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ASEAN turns 45 this year. By human years, that would put the regional organization somewhere most people would describe as “middle-age”, or nearly there. This is also the time when many re-evaluate their lives, update their priorities and, with the experiences gained, explore ways to make things better.

In a similar spirit, Dr Surin Pitsuwan, Secretary-General of ASEAN, presented his Annual Report on the work of the group yesterday, at the ASEAN Summit at the Peace Palace in Phnom Penh, Cambodia.

He recalled that after the ASEAN Charter entered into force in 2008, it took three and a half years for the ASEAN Member States to build its new institutions and decision-making processes. Then, at the 17th, 18th, and 19th Summits the Leaders called upon Dr. Surin to reflect on the strengthening of the ASEAN Secretariat on behalf of ASEAN.

In December 2011, the Secretary-General conveyed his Report, “ASEAN’s Challenge: Some Thoughts and Reflections on Strengthening the ASEAN Secretariat” to the ASEAN Foreign Ministers.

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“If the ASEAN Summit is the brain, then the Secretariat is its heart,” he told ASEAN Leaders gathered here for their 20th Summit.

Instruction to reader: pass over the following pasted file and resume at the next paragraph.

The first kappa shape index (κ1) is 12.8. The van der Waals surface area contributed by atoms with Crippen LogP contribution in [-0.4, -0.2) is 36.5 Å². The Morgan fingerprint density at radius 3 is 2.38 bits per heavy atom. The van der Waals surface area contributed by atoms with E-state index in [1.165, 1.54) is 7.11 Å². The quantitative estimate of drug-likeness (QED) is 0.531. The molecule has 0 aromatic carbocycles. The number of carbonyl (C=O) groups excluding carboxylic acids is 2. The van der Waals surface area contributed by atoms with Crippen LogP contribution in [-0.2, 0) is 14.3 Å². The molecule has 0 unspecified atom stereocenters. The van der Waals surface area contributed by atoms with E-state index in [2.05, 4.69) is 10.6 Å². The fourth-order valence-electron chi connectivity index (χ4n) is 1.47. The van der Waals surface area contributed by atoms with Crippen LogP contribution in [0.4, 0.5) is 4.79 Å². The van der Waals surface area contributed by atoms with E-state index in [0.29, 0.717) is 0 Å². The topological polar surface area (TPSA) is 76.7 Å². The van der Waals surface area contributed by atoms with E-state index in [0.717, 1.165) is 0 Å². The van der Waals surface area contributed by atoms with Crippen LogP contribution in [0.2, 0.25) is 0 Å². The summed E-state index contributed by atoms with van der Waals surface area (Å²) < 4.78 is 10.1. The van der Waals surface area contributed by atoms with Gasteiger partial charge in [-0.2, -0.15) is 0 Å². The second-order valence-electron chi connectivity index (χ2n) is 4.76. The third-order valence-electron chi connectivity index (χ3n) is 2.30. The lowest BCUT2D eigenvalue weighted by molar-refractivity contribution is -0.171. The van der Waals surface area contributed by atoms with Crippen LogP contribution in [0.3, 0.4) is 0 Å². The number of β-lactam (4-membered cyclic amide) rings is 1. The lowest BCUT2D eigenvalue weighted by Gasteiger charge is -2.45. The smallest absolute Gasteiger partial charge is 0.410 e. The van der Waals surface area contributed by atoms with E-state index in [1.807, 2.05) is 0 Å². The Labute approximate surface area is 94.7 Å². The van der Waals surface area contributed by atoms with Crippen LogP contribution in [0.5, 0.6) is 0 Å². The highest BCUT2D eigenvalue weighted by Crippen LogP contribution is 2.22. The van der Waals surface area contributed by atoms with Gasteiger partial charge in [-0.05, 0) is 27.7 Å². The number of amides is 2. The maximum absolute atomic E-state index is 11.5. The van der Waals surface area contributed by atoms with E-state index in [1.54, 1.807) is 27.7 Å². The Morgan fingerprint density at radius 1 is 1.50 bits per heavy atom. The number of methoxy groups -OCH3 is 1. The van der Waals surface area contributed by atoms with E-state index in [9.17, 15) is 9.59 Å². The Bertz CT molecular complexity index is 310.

The Sultan of Brunei was first to take the floor after Dr. Surin presented his findings. He expressed his appreciation for the efforts of the Secretary-General, and for his dedication to ASEAN. Sultan Hassanal Bolkiah had, on many occasions, called for the Secretary-General to look into ways to strengthen the Secretariat.

The Sultan urged his fellow leaders to “reflect on how the initiative to strengthen the Secretariat began”, and called on them to streamline coordination among all the ASEAN Organs, starting with the ASEAN Secretariat.

Dr Surin explained that “the Secretariat is at the heart of all the other ASEAN Organs, and it is the only one which represents an exclusively ASEAN character, and the collective interests of ASEAN.”

The Secretary-General stressed that for the group to sustain its centrality, it has to be strong internally. Building the Community is not just about ratifying agreements, but implementing them as well. Institutional reforms are needed at national and regional levels.

ASEAN also needs to have the capacity to interact constructively with its Dialogue Partners and the 65 Ambassadors to ASEAN–who are ready to contribute to building a cohesive ASEAN Community.

The Secretary-General also reported on the progress of the work of the three Community Councils covering political-security, economic, and socio-cultural affairs, as well as the ASEAN Foundation.

In his response, Vice President Dr. Budiono of Indonesia said ASEAN should build the capacity of its regional institutions and recommended a thorough review of the ASEAN organs at all levels. He added that if ASEAN is to remain relevant, it must reach out to its 600 million-plus people.

Singapore Prime Minister Lee Hsien Loong said that it was important for the member governments to work together to strengthen ASEAN.